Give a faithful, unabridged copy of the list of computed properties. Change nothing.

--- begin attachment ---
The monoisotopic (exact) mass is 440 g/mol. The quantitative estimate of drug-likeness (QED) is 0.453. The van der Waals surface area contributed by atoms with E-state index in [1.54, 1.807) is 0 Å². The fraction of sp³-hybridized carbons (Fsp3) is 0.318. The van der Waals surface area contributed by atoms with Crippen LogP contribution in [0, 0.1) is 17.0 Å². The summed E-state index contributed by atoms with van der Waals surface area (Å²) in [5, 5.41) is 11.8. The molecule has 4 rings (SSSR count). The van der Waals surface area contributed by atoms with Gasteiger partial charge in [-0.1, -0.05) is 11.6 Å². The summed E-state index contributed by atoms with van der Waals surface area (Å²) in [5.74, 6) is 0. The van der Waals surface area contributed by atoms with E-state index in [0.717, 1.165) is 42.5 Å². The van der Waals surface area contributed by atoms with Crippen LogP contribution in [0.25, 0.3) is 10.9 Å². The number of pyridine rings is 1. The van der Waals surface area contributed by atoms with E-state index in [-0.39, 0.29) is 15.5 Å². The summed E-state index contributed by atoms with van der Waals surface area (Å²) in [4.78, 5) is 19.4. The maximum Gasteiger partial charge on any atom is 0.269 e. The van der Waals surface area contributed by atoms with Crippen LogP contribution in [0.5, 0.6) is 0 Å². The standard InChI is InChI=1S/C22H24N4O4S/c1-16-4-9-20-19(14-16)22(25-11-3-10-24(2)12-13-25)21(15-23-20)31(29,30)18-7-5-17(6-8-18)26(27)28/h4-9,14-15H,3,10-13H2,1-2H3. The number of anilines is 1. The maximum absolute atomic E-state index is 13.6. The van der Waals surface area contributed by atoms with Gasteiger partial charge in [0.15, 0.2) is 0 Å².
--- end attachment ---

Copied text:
The monoisotopic (exact) mass is 440 g/mol. The quantitative estimate of drug-likeness (QED) is 0.453. The van der Waals surface area contributed by atoms with E-state index in [1.54, 1.807) is 0 Å². The fraction of sp³-hybridized carbons (Fsp3) is 0.318. The van der Waals surface area contributed by atoms with Crippen LogP contribution in [0, 0.1) is 17.0 Å². The summed E-state index contributed by atoms with van der Waals surface area (Å²) in [5, 5.41) is 11.8. The molecule has 4 rings (SSSR count). The van der Waals surface area contributed by atoms with Gasteiger partial charge in [-0.1, -0.05) is 11.6 Å². The summed E-state index contributed by atoms with van der Waals surface area (Å²) in [5.74, 6) is 0. The van der Waals surface area contributed by atoms with E-state index in [0.717, 1.165) is 42.5 Å². The van der Waals surface area contributed by atoms with Crippen LogP contribution in [0.25, 0.3) is 10.9 Å². The number of pyridine rings is 1. The van der Waals surface area contributed by atoms with E-state index in [-0.39, 0.29) is 15.5 Å². The summed E-state index contributed by atoms with van der Waals surface area (Å²) in [4.78, 5) is 19.4. The maximum Gasteiger partial charge on any atom is 0.269 e. The van der Waals surface area contributed by atoms with Crippen LogP contribution in [0.5, 0.6) is 0 Å². The standard InChI is InChI=1S/C22H24N4O4S/c1-16-4-9-20-19(14-16)22(25-11-3-10-24(2)12-13-25)21(15-23-20)31(29,30)18-7-5-17(6-8-18)26(27)28/h4-9,14-15H,3,10-13H2,1-2H3. The number of anilines is 1. The maximum absolute atomic E-state index is 13.6. The van der Waals surface area contributed by atoms with Gasteiger partial charge in [0.15, 0.2) is 0 Å².